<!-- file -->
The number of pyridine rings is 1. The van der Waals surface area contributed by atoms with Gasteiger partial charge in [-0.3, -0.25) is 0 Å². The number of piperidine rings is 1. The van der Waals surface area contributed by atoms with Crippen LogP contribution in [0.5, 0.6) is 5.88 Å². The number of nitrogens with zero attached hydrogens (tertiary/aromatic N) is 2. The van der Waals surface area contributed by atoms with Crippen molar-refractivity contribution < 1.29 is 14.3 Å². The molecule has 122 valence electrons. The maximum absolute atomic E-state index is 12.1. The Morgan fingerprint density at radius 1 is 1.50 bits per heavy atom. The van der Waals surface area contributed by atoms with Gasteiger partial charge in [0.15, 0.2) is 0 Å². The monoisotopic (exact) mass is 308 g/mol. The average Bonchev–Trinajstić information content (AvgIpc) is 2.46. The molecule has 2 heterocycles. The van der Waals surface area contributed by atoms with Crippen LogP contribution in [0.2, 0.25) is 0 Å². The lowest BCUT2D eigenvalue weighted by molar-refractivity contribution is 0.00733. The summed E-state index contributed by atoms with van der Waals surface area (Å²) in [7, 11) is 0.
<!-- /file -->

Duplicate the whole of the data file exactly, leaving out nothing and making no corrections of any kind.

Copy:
The number of pyridine rings is 1. The van der Waals surface area contributed by atoms with Gasteiger partial charge in [-0.3, -0.25) is 0 Å². The number of piperidine rings is 1. The van der Waals surface area contributed by atoms with Crippen LogP contribution in [0.5, 0.6) is 5.88 Å². The number of nitrogens with zero attached hydrogens (tertiary/aromatic N) is 2. The van der Waals surface area contributed by atoms with Crippen molar-refractivity contribution < 1.29 is 14.3 Å². The molecule has 122 valence electrons. The maximum absolute atomic E-state index is 12.1. The Morgan fingerprint density at radius 1 is 1.50 bits per heavy atom. The van der Waals surface area contributed by atoms with Gasteiger partial charge in [0.15, 0.2) is 0 Å². The monoisotopic (exact) mass is 308 g/mol. The average Bonchev–Trinajstić information content (AvgIpc) is 2.46. The molecule has 2 heterocycles. The van der Waals surface area contributed by atoms with Crippen LogP contribution in [0.2, 0.25) is 0 Å². The lowest BCUT2D eigenvalue weighted by molar-refractivity contribution is 0.00733. The summed E-state index contributed by atoms with van der Waals surface area (Å²) in [7, 11) is 0.